The descend was steep, and we reached flat road soaking wet. I didn’t even know if I was sweating or it was the rain water. Arrived at Hydroelectrica, we registered to get into control region of Machu Picchu, and then we waited for our PeruRail train.
The train is definitely more expensive than most of the trains I’d taken in my life. 140 soles! Although, it bought us some time to eat something. Didn’t know why they were trying to rush us onto the train. And it turned out we have a private train all to ourselves! The train is beautiful, and smtill I’m not sure if it’s worth the price.
When we arrived at Aguas Calientes, it was getting dark, thankfully our hostel is right there at the station. We took a warm shower, and unwinded the day with a local meal.
25 December: Machu Picchu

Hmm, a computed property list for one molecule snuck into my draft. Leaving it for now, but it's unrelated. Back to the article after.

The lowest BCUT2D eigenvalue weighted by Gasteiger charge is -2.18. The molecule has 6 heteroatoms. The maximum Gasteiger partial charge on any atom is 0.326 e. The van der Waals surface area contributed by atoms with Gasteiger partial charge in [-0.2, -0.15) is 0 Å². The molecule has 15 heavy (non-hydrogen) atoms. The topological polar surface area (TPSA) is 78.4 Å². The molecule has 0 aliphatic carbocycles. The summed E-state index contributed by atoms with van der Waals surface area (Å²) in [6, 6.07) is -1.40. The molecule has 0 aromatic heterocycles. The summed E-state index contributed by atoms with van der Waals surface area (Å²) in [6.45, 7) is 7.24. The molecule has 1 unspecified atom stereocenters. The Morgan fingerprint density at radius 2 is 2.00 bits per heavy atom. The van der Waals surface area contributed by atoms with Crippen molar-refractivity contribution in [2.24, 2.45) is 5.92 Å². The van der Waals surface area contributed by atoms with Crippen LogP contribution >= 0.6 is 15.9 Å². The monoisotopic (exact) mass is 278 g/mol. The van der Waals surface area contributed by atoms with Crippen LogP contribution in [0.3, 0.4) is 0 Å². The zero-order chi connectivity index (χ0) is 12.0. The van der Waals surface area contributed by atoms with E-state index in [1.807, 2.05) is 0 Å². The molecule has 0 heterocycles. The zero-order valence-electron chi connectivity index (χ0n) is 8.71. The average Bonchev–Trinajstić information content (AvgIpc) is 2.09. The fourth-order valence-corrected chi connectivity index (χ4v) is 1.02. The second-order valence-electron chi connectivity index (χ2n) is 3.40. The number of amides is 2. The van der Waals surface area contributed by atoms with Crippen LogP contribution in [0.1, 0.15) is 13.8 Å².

Fifth day, Aguas Calientes – Huaynapicchu – Machu Picchu – Aguas Calientes – Cuzco
To make it to our Huaynapicchu reservation, we got to wake up early, precisely at 5.30 am. After checking the bus tickets, we decided it was not worth it to take the bus, so we started hiking to Machu picchu. The hike is not difficult compared to Salkantay trek, besides we don’t need to carry our huge backpacks – it’s a piece of cake, half eaten.
The hike took us roughly an hour, and we reached at Huaynapicchu registration point around 7.45 am. Huaynapicchu is a little steep and has many people. We had the chance to eavesdrop on a few guides, and on the way people are really friendly to start conversations. The top of Huaynapicchu was definitely crowded, as everyone wanted to take a hundred photos of themselves. Italo and I also take many photos, we are really touristy haha.
We returned down by 10am, this is a pretty good time. There are so many people on the mountain, and we still made the most of it.
Later, we wandered around Machu Picchu, still amazed by how maginificent this place is. There are llamas and alpacas on site as well, making our whole experience even more special.
Around 2 pm, it started raining. We rushed down back to Agua Calientes. The same night, we took the late night train with IncaRail back to Cuzco. My face was sun kissed and burnt. Hopefully I’ll be okay for Santiago de Chile!